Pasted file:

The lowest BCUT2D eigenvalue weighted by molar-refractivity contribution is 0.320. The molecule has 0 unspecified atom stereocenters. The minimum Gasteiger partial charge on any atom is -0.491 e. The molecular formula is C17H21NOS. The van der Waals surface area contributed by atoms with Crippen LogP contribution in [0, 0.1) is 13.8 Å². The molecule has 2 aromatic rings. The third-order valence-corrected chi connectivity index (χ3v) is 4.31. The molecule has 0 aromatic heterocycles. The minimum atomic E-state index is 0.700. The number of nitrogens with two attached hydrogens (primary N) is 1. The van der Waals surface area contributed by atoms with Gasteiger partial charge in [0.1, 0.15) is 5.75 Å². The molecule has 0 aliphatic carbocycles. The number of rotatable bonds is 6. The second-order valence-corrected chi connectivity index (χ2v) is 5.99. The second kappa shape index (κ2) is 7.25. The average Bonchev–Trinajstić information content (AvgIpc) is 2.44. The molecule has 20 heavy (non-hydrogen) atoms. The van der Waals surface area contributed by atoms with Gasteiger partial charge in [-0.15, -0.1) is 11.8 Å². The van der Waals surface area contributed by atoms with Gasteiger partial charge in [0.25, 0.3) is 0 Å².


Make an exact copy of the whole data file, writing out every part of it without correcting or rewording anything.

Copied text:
The lowest BCUT2D eigenvalue weighted by molar-refractivity contribution is 0.320. The molecule has 0 unspecified atom stereocenters. The minimum Gasteiger partial charge on any atom is -0.491 e. The molecular formula is C17H21NOS. The van der Waals surface area contributed by atoms with Crippen LogP contribution in [0, 0.1) is 13.8 Å². The molecule has 2 aromatic rings. The third-order valence-corrected chi connectivity index (χ3v) is 4.31. The molecule has 0 aromatic heterocycles. The minimum atomic E-state index is 0.700. The number of nitrogens with two attached hydrogens (primary N) is 1. The van der Waals surface area contributed by atoms with Gasteiger partial charge in [0.1, 0.15) is 5.75 Å². The molecule has 0 aliphatic carbocycles. The number of rotatable bonds is 6. The second-order valence-corrected chi connectivity index (χ2v) is 5.99. The second kappa shape index (κ2) is 7.25. The average Bonchev–Trinajstić information content (AvgIpc) is 2.44. The molecule has 20 heavy (non-hydrogen) atoms. The van der Waals surface area contributed by atoms with Gasteiger partial charge in [-0.15, -0.1) is 11.8 Å². The van der Waals surface area contributed by atoms with Gasteiger partial charge in [0.25, 0.3) is 0 Å².